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Knoebels Amusement Resort
Knoblogo.jpg
Location Elysburg, Pennsylvania, United States United States
Website http://www.knoebels.com/
Owner Knoebel family
Opened 1926
Previous names Knoebels Groves,
Knoebels Amusement Park
Operating season April-September
Rides 55 total
  • 3 roller coasters
  • 2 water rides
Slogan My Kind of Fun (Is Knoebels Fun)!

Knoebels Amusement Resort is a family-owned and -operated amusement park, picnic grove and campground, located in Elysburg, Pennsylvania. Opened in 1926, the park has more than 50 rides, free admission, two wooden roller coasters, a 1913 carousel and a haunted house dark ride that was featured on the Discovery Channel. The park and its rides have won awards from organizations such as Amusement Today, American Coaster Enthusiasts and The International Association of Amusement Parks and Attractions. The park has won the Amusement Today Golden Ticket award for best amusement park food for the past seven years.

The amusement park is owned and operated by the Knoebel family, who also operate a lumber yard next-door to the park. The name Knoebel is pronounced with the hard K sound (kuh-NO-bel.) The park's name has also traditionally been spelled Knoebels without the apostrophe, and appears that way on all official park advertising and correspondence.

The park straddles two counties: Northumberland, and Columbia Counties.

Contents

Park history

Knoebels is located in a small wooded valley in Central Pennsylvania. The valley, originally known as "Peggy's Farm," with its creek-fed swimming hole, became a popular picnic destination in the early part of the 20th century, attracting Sunday travelers and horse-drawn hayride wagons. Henry Knoebel, who had been farming the area, tended to the horses and later began to sell soft drinks, ice cream, and snacks to the visitors. As the popularity of "Knoebels Grove" grew, Knoebel leased plots of land along the creeks for use as summer cottage sites. Some of these privately owned cottages, as well as cottages Knoebel himself built and rented, still exist in the park.

The year 1926 marks the official beginning of Knoebels Amusement Park. That year, Knoebel added a restaurant, a steam-powered Philadelphia Toboggan Company carousel, and a few simple games to his grove. On July 4 of that year, he opened a large concrete swimming pool on the site of the old swimming hole. Featuring a filtration system that provided clean water instead of muddy creek water, the pool was named "The Crystal Pool". Since then the park has developed around the pool, adding 50 more rides in addition to assorted games, concession stands, and other attractions. A campground with six sites opened behind the amusement park in 1962, and as of 2004 the campground covered 160 acres (650,000 m²) with 500 sites.[1]

On June 22, 1972, the creeks that run through Knoebels overflowed six feet over their banks, swollen with heavy rains from Hurricane Agnes. The flood destroyed six cottages and damaged many other buildings, including 24 out of 25 rides and the park's roller rink. Work began on a new building but it was later decided that the original roller rink could not be reused, and the new building under construction became the Haunted Mansion. The roller rink building was refloored and used as a skating rink until the mid 1980s when it was converted into the "Roaring Creek Saloon", which now hosts a concession stand, an arcade, the XD Theater, and free performances. To prove that the park had recovered from the flood, the Haunted Mansion dark ride was opened in 1973. The ride has been recognized as one of America's best dark rides by organizations such as Dark Ride and Funhouse Enthusiasts and The National Amusement Park Historical Association.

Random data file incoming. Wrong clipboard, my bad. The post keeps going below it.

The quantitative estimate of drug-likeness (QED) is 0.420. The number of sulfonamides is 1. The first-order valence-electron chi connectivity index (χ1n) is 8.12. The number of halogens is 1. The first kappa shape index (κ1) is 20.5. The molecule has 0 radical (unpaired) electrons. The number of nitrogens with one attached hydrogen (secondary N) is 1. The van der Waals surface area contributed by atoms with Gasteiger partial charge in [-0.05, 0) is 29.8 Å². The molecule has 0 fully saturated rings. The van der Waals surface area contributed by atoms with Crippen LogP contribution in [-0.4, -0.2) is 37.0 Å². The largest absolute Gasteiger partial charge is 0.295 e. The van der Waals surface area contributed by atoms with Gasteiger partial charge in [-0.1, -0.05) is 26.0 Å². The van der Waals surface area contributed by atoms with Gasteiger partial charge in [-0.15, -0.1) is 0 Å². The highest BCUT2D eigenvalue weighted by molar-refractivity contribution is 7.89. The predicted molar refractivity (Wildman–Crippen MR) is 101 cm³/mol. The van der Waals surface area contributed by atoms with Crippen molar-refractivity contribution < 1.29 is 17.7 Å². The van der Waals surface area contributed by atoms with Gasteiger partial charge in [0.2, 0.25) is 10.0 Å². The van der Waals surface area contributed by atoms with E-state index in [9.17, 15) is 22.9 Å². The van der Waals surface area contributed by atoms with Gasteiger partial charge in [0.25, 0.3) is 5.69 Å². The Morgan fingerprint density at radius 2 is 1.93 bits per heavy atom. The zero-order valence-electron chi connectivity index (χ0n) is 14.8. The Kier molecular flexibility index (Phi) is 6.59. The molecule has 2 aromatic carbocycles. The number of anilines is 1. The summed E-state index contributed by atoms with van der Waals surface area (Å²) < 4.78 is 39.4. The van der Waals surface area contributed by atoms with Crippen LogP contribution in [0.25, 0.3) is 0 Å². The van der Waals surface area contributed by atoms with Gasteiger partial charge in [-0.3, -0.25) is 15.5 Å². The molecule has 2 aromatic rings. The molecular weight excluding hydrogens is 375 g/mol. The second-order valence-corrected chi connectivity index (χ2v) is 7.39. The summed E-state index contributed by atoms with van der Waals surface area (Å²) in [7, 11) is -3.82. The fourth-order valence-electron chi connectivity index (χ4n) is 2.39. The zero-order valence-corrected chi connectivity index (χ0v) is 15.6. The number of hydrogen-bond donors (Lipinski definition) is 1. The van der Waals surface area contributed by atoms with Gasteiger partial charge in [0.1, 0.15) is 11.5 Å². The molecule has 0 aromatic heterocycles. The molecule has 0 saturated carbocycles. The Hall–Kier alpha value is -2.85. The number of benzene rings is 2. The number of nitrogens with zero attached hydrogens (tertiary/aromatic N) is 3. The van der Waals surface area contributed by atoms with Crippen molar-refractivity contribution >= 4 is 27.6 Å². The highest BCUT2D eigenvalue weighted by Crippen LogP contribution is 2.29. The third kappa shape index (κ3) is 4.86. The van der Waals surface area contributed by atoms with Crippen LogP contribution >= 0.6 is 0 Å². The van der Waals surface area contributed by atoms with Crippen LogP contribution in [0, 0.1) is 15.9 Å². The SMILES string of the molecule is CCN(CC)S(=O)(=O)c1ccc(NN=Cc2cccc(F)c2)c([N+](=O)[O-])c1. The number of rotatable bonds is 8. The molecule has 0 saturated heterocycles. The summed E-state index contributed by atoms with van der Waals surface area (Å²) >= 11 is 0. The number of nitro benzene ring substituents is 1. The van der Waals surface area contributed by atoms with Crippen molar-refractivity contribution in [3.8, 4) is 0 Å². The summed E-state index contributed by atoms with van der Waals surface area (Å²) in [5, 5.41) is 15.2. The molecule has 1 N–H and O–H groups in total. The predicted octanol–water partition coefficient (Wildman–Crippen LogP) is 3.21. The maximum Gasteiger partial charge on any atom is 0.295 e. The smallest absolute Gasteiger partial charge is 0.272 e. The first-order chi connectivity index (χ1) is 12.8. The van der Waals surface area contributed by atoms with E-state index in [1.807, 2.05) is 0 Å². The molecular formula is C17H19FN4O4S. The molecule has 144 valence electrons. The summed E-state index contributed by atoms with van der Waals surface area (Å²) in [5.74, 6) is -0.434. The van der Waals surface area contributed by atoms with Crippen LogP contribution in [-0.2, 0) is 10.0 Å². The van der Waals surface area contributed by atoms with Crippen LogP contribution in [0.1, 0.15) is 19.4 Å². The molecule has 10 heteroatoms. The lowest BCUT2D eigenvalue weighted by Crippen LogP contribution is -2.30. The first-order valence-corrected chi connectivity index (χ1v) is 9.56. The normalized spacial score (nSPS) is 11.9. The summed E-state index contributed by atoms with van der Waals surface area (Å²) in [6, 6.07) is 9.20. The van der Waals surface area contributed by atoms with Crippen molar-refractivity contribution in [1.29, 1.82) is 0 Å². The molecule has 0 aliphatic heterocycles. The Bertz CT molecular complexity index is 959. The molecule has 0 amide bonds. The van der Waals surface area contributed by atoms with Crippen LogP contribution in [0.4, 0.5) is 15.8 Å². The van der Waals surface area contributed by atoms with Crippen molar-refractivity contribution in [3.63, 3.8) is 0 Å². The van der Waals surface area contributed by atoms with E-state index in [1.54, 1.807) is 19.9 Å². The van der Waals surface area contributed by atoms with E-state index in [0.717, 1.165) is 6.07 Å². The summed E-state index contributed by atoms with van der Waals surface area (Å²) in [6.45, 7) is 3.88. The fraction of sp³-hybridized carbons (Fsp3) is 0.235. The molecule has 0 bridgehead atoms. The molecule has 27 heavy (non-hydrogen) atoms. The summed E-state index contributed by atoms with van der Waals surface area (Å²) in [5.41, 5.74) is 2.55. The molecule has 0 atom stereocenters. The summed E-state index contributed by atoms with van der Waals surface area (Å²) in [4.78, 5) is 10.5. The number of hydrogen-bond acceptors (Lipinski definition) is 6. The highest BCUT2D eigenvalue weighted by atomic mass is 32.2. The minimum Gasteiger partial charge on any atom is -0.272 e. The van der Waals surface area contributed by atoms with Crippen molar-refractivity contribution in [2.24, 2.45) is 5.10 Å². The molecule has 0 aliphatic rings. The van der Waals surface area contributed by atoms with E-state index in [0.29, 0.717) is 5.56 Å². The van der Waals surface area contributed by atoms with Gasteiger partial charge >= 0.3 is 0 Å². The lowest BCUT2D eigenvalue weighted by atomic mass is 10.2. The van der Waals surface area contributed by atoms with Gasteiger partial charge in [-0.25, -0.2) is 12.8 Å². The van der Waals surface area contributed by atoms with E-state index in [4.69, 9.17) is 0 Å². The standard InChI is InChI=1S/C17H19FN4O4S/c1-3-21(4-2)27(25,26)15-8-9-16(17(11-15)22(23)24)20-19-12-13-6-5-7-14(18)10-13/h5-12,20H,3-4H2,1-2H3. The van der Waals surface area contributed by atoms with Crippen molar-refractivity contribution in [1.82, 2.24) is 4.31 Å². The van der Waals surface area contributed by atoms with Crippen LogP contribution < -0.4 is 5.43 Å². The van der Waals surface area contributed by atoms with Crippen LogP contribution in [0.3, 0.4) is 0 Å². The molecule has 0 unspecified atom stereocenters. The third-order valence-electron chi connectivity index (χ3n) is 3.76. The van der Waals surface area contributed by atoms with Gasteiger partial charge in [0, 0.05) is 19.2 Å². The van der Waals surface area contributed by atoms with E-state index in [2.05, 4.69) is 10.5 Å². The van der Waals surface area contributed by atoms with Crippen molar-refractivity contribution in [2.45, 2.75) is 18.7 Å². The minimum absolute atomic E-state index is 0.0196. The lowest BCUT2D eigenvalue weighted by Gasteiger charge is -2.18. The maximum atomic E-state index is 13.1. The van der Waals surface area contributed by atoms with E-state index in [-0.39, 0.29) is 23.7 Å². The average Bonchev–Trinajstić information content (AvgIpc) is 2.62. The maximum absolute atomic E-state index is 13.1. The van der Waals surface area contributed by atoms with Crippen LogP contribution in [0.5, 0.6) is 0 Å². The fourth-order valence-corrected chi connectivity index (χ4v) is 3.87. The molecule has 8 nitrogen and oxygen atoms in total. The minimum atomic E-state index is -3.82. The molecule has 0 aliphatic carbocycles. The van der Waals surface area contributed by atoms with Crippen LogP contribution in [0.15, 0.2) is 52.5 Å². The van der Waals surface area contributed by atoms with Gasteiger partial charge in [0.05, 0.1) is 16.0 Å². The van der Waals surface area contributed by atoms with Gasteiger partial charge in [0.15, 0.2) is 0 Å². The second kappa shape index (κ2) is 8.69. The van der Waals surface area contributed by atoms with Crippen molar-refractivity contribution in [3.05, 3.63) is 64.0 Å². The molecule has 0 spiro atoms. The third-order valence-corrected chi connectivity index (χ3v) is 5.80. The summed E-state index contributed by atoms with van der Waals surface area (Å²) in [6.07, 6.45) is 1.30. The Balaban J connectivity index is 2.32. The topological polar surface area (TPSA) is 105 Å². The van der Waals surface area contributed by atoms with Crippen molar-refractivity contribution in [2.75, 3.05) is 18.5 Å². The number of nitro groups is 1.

The park again suffered major flooding in 1975, 1996, 2004, and 2006. Each caused substantial damage, but the 1975 and 1996 floods occurred during the off-season. The January 1996 flood left substantial damage but the worst part may have been that as soon as the waters receded, everything froze, making cleanup and repair throughout the amusement park difficult. The September 2004 flood, caused by what was left of Hurricane Ivan, was only a half-day affair and Knoebels staff had the amusement park partially reopened by mid-afternoon and allowed any remaining patrons to ride for free.

On June 28, 2006, a flood second only to the Agnes flood struck Knoebels. About 90 percent of the amusement park was under water just prior to the July 4th weekend. As the waters began to recede Wednesday morning, Knoebels staff jumped into action. Expending over 11,000 man hours in just a few days the park was able to reopen over 60 percent of its attractions by 6:00 pm Friday. By Sunday evening over 90 percent of the amusement park was operational. The Crystal Pool took 10 days to get back in business; over 100 tons of mud had to be dug out of the pool. The last ride to return to operation was the Kiddie Panther Cars. The entire track for this ride had been undermined and was a twisted mess. Repairs took almost three weeks.

Admissions

The park offers free admission, free parking, and free entertainment. Visitors are able to ride the park's attractions by purchasing either pay-one-price, all-day/unlimited-access wristbands, limited-access hand stamps, or books of tickets, with hand stamp costs varying depending on the height of the rider. Knoebels has several hand stamp options, such as "Sundown Plan" and "Bargain Nights", when the park offers discounts on regular ride passes. Knoebels all-day passes do not include the Haunted Mansion, the Scenic Skyway, the Crystal Pool, and the wooden roller coasters (Phoenix, Flying Turns and Twister), which are an extra fee.

Rides and attractions

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Roller Coasters

The Phoenix
Flying Turns under construction